The Forgotten Damage Boundary Method


The Forgotten Damage Boundary Method

The D-Bound-curve measures the fragility level of a product. A programmable shock-testing machine is used to determine the D-Bound-curve. Two types of shock pulses are used for this determination: a half sine and a square wave shock pulse. The duration and acceleration of the square wave is adjustable.

The measured critical acceleration (Ac) and critical velocity change (ΔVc) determine the D-Bound curve. The product is tested per axis (+/-). Depending on the planes of symmetry, a 2x3 test series is required to determine the critical velocity change, and 2x3 test series is required for the critical acceleration. The maximum number of test series is 12, requiring 4-5 shocks per direction to determine the first point of damage. Above the critical velocity change and acceleration levels, the possibility of damaging a product is almost 100%.

Based on our knowledge and experience, only one prototype product is needed to carry out a full D-Bound test. However, the test must be stopped just before the anticipated damage occurs, and in doing so, the results of the D-Bound curve might be slightly conservative. Nevertheless, the number of prototype products (most of the time expensive) is kept to a minimum this way. The margin between actual testing and the D-Bound-curve outcome can become significant when the single product method is applied on products or components that are brittle.

The critical velocity change is determined with a half sine shock pulse. This shock pulse has a fixed duration (1-1.5 ms) and a wide range of acceleration levels (1000-6000m/s²). The drop height of the shock table is increased gradually until the first point of (unacceptable) damage to the product is attained.

The critical acceleration is determined by means of a square wave shock pulse (20-1000m/s² - 5-60ms). A square wave is defined by 19 frequencies that excite all frequencies present in a product. A half sine shock pulse will usually excite only one frequency. At a constant drop height, the acceleration level increases gradually as duration decreases. The decreasing duration ensures that every possible frequency of the product will be excited eventually.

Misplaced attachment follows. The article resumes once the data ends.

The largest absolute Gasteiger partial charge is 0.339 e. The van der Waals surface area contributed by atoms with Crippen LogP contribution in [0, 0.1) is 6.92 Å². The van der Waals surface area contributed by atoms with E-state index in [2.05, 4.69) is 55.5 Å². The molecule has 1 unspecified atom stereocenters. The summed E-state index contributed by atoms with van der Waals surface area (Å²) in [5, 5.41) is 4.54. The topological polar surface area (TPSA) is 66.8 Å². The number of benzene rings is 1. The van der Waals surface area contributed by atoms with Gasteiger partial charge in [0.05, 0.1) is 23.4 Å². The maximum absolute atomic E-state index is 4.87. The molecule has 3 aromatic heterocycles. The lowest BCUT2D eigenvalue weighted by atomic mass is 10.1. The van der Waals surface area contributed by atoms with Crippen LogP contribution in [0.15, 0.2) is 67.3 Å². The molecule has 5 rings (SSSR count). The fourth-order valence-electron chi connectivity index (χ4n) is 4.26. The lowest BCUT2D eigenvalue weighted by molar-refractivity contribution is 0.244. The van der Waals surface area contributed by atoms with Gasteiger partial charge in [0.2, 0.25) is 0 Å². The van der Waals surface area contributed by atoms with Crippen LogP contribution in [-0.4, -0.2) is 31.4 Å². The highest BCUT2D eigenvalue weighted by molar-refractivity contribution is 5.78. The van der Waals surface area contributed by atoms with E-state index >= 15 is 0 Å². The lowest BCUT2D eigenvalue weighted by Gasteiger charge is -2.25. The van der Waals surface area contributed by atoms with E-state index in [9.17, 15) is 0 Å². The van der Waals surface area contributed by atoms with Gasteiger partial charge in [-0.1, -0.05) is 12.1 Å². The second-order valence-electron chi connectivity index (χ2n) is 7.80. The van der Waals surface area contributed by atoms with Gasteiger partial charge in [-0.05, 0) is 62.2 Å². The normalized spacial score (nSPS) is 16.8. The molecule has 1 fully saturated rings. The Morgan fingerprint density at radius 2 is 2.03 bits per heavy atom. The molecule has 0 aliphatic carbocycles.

Some of the applications are:

  • Reducing or determining the minimum required amount of cushioning material in packaging.
  • Verifying shock resistance of equipment and products for the defence and civil industries (transport, earthquake, reliability).
  • Optimising products or component joints, e.g. (adhesives, bolts, pop rivets).
  • Comparing similar products or verifying product modifications.
  • Guarding against excessive safety measures implemented in the design (overkill).
  • Reduction of the number of tests, e.g. skip long duration bump testing (unless intended for low-cycle fatigue).

The S2T philosophy is that given identical product costs, a higher shock resistance will result in less weight, better quality, and lower production and service costs.

A good shock design is realised when material properties concerning strength and stiffness are optimised and superfluous material is kept to a minimum. Superfluous material causes higher loads on joints because each kilo/gram of mass has to be multiplied by 50 - 500 m/s², or more.

Higher loads require stronger, and/or more bolts and glue; bending moments increase and create the stresses on the same material thickness or dimensions.

The damage usually affects the joints; the incorrect loading of (brittle) materials, stress concentrations, possibly in combination with bending moments. Yet, most damage is unnecessary and can be easily avoided, even without complex analyses.

Dedicating more time and effort into the design and engineering phase will prevent 80 to 90% of this type of damage from occurring. Full integration of transport or shock requirements in the design phase gives a near 100% reliability factor towards damage prevention.

Do we have your attention? Sebert trillingstechniek would be pleased to send you information about the possibilities we have to offer. You are also welcome to visit us for a demonstration or support.

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